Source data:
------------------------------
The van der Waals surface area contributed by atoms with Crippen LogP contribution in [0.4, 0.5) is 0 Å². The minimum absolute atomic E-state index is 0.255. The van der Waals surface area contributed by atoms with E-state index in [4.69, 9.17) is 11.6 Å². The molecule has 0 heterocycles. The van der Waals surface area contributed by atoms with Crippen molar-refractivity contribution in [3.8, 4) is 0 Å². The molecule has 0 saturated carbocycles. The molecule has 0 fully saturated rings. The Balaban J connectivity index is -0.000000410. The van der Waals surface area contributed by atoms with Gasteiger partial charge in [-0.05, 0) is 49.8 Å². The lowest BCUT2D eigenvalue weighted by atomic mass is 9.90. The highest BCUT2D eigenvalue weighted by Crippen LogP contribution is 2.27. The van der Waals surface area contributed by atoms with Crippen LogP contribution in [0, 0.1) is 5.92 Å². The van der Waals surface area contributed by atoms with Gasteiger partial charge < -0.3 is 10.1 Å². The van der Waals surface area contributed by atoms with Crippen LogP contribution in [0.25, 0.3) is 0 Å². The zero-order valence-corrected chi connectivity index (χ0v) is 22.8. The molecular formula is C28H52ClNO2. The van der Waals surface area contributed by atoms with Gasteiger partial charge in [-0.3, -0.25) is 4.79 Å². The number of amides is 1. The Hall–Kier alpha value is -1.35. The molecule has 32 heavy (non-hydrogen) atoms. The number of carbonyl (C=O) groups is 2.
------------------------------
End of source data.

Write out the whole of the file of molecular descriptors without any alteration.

The van der Waals surface area contributed by atoms with Crippen LogP contribution in [0.4, 0.5) is 0 Å². The minimum absolute atomic E-state index is 0.255. The van der Waals surface area contributed by atoms with E-state index in [4.69, 9.17) is 11.6 Å². The molecule has 0 heterocycles. The van der Waals surface area contributed by atoms with Crippen molar-refractivity contribution in [3.8, 4) is 0 Å². The molecule has 0 saturated carbocycles. The molecule has 0 fully saturated rings. The Balaban J connectivity index is -0.000000410. The van der Waals surface area contributed by atoms with Gasteiger partial charge in [-0.05, 0) is 49.8 Å². The lowest BCUT2D eigenvalue weighted by atomic mass is 9.90. The highest BCUT2D eigenvalue weighted by Crippen LogP contribution is 2.27. The van der Waals surface area contributed by atoms with Crippen LogP contribution in [0, 0.1) is 5.92 Å². The van der Waals surface area contributed by atoms with Gasteiger partial charge < -0.3 is 10.1 Å². The van der Waals surface area contributed by atoms with Crippen LogP contribution in [0.25, 0.3) is 0 Å². The zero-order valence-corrected chi connectivity index (χ0v) is 22.8. The molecular formula is C28H52ClNO2. The van der Waals surface area contributed by atoms with Gasteiger partial charge in [-0.3, -0.25) is 4.79 Å². The number of amides is 1. The Hall–Kier alpha value is -1.35. The molecule has 32 heavy (non-hydrogen) atoms. The number of carbonyl (C=O) groups is 2.